Finally finished the Way of Kings by Brandon Sanderson. It's 1000 pages. Let me state that this monstrous tome has received near universal praise was sources/critics/blogs that I highly regard. But it's 1000 pages, and really, it's 500 pages too long.
The Way of Kings got off to such a slow start that I honestly wondered if I read the same book as the reviewers. Then I had to remind myself how much I enjoyed Sanderson's other books. Elantris got off to a slow start, too, and he turned it around. Same with Warbreaker. I believed in the author, dammit!
That was at page 125. Getting to page 400 was like pulling teeth. The opening chapter was action pack and exicting. Then a mysterious chapter with characters we never see again. Then a chapter with the standard Sanderson plucky young heroine. She vanished for 300 pages. 300! Then the novel mixes chapters of the past and present for the central character, the ex-soldier/slave. The another new central character, the aging warlord figure. And in between the chapter are "interludes" with random characters never to be seen again. I imagine these are to give a "flavor" for the world.
All the while all this (wild hand gesturing) is happening, I'm hard press to actually describe what happened in the plot. Three central characters, too much exposition and finally, finally, things start to get interesting around page 600.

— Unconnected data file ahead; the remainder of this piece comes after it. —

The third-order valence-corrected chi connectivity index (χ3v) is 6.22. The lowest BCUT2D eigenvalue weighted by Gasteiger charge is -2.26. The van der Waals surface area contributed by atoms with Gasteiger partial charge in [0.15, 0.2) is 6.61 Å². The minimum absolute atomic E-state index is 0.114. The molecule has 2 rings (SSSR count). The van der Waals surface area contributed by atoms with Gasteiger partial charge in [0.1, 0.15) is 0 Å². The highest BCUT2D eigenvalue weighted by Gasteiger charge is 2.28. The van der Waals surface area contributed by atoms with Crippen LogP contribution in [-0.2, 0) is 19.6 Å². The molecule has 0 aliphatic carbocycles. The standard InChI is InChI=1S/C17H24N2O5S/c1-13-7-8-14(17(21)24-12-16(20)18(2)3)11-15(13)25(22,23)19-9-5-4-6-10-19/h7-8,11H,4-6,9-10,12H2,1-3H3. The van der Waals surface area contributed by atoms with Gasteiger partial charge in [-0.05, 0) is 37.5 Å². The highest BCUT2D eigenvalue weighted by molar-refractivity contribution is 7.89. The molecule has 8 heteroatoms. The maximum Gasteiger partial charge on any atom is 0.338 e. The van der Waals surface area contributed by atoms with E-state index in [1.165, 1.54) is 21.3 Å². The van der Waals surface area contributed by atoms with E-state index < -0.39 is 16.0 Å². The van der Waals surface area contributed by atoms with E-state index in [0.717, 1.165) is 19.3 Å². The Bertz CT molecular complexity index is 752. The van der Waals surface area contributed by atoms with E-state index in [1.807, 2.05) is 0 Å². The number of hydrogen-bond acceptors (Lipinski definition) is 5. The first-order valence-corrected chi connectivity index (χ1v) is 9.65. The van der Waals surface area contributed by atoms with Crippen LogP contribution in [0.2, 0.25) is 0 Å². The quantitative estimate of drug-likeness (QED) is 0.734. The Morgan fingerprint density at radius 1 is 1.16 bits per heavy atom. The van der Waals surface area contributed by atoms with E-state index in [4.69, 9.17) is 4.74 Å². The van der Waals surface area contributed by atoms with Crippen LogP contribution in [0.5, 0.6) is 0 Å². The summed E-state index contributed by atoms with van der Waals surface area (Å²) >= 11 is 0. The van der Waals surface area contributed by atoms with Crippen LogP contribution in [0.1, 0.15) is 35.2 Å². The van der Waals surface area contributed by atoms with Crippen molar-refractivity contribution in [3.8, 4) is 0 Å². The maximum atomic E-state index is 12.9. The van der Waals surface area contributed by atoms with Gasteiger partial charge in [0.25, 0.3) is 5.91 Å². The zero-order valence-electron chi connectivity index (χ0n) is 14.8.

The Way of Kings ends strong. Sanderson does not disappoint but, man, it was struggle to get there.
I got to say, if I didn't have faith in the author, I would have put the book aside and not thought twice of abandoning it. This is, simply, not a good introduction to Sanderson's work. A lot of the other reviews focus on the elaborate world building Sanderson does in the narrative: the detail, the thoughtfulness. I agree. He's put a lot of thought and time and effort into creating an entirely unique world. However, the world building obstructs the actual story. World building supports the story. Let's not have world building for the sake of world building.
Overall, a fine book with a slow start and a strong finish. Sanderson needs a good editor, however; someone not afraid to tell time to get on with it and stop unnecessary exposition.